I am packed to leave for Pensacola. The refrigerator in its emptiness looks so sad. Buck and I talked last night and decided to wait to go until Saturday morning. That will give us enough time to have my car checked, give Maggie a bath, and visit with a few friends here that we have sorely neglected recently. Time to close a few loops. This migration is not like a trip with a plane ticket. No one will cancel our ticket. We come and go when we’re good and ready. My kind of travel.
A dramatic transition is coming. I feel it in my bones. The weather report signals it, too. Today: warm, in the 70’s, low about 47; but after midnight, 35-40 mile per hour winds will begin to blow, taking every remaining leaf off this mountain top. We may hear the cracking of trees, like rifle fire. It will be a northerly wind. Tonight’s low temperature will be tomorrow’s high.
Come let us mock at the great
That had such burdens on the mind
And toiled so hard and late
To leave some monument behind,
Nor thought of the leveling wind.
From Nineteen Hundred and Nineteen, by William Butler Yeats
When Buck and I leave the North Carolina mountains to return to northwest Florida’s pine woods for the winter, I usually throw a nightgown and my favorite kitchen knife in a bag, along with canvas satchels of books and sheet music I can’t live without, plus a few herb plants that can make the transition.
But this time, I’m cleaning closets before we go. Memories make it slow work. I am not a pack rat, except when it comes to books, magazines and journals, but neither am I one who follows the dictates of “closet planners” who decree that “if you haven’t worn a garment in more than a year, be ruthless: get rid of it.”
I could tell you that I haven’t written much in the last day or so because I have been on an archaeological dig. True, in a way. In the same way that physical or emotional scars are sometimes a badge of courage and survival, proudly worn, so I have respect for some of my old clothes. From one of the boxes, I pulled out a pair of pants with the left knee ripped. It happened on that scary July 4, 2001 when I climbed to the top of the Shining Rocks (near Cold Mountain) and then fell on my face on the way down, bashing my chin on the rocks, severely contusing ribs, tearing a rotator cuff, gouging holes in my left leg, jamming a wrist and generally scaring hell out of my hiking buddies. The six of us finally walked out of the woods about eight o’clock that night. No, those pants are part of my history. They stay. I need to look at them from time to time to remind myself not to sing, dance, talk and run in the rain while hiking on a steep trail with loose rocks.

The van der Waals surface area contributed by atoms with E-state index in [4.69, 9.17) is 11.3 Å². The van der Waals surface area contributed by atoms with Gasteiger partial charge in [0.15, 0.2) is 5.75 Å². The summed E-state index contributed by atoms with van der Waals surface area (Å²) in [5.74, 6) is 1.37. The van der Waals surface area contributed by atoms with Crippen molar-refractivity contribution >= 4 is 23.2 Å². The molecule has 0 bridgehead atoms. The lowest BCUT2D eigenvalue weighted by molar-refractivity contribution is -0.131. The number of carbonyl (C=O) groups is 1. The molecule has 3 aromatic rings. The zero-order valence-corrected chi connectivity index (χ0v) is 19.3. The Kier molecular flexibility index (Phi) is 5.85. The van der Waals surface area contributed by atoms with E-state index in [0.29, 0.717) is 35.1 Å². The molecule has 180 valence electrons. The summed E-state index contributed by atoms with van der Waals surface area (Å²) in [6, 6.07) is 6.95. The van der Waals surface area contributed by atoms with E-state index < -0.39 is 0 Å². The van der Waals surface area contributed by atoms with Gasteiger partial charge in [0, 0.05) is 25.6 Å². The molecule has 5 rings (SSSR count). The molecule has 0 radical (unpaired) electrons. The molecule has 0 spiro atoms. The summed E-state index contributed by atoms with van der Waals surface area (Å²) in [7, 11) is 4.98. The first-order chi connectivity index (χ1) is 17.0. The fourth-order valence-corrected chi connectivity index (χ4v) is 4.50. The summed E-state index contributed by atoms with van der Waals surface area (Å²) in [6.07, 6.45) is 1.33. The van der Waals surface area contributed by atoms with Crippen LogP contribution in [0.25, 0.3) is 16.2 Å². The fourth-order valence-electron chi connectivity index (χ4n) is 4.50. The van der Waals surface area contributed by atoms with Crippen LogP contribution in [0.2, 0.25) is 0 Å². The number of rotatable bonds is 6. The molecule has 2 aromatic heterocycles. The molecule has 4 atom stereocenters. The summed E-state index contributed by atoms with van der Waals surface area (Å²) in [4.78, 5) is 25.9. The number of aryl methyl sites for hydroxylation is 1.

There’s a stupid blue sweatshirt, the proceeds of some corporate staff meeting Buck went to years ago. It says: “The situation is hopeless, but not serious.” It just bugs me somehow. What does it mean? Why can’t I get it? Maybe someday I will. It stays.
Those “dress for success” silk blouses and tailored skirts, souvenirs of a past life, will go to the local shelter for abused women. I like to think of someone wearing one of those outfits to a job interview, perhaps a new day in a new life. Pollyanna-ish, maybe, but I can dream.
The jungle green string bikini. Probably ought to put it in a glass display case for posterity. Takes me right back to sunsets on Pensacola Bay, watching pelicans feeding from the fly bridge of our old boat, the Almond Joy. That boat had a small cuddy cabin and a strong anchor.
The battered t-shirts and shorts are just what I need for gardening. They all stay, ready to go to work.
And that old button jar. Don’t we all have one? Most of the garments to which those buttons belong have long since been recycled in some form or fashion. But I can’t let go of them. They have stories to tell, and a peculiar charm.
Cleaning closets. It’s a process, not a project: a sorting and sifting to identify the useful or meaningful, and let the rest go.